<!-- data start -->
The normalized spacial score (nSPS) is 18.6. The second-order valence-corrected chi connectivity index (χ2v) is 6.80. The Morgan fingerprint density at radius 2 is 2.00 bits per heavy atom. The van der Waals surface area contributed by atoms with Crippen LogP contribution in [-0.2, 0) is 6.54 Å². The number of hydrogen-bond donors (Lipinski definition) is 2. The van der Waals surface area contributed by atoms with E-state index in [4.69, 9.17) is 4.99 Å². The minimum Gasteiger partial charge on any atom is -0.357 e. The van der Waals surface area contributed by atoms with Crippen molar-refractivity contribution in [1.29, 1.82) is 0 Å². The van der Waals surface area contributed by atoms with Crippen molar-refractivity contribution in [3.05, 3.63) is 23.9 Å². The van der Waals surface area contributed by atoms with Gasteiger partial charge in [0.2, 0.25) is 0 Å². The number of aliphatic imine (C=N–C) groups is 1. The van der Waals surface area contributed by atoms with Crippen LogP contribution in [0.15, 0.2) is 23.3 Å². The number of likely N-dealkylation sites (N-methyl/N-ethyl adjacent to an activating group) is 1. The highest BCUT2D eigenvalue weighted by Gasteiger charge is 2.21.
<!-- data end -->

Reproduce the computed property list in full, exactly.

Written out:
The normalized spacial score (nSPS) is 18.6. The second-order valence-corrected chi connectivity index (χ2v) is 6.80. The Morgan fingerprint density at radius 2 is 2.00 bits per heavy atom. The van der Waals surface area contributed by atoms with Crippen LogP contribution in [-0.2, 0) is 6.54 Å². The number of hydrogen-bond donors (Lipinski definition) is 2. The van der Waals surface area contributed by atoms with E-state index in [4.69, 9.17) is 4.99 Å². The minimum Gasteiger partial charge on any atom is -0.357 e. The van der Waals surface area contributed by atoms with Crippen molar-refractivity contribution in [1.29, 1.82) is 0 Å². The van der Waals surface area contributed by atoms with Crippen molar-refractivity contribution in [3.05, 3.63) is 23.9 Å². The van der Waals surface area contributed by atoms with Gasteiger partial charge in [0.2, 0.25) is 0 Å². The number of aliphatic imine (C=N–C) groups is 1. The van der Waals surface area contributed by atoms with Crippen LogP contribution in [0.15, 0.2) is 23.3 Å². The number of likely N-dealkylation sites (N-methyl/N-ethyl adjacent to an activating group) is 1. The highest BCUT2D eigenvalue weighted by Gasteiger charge is 2.21.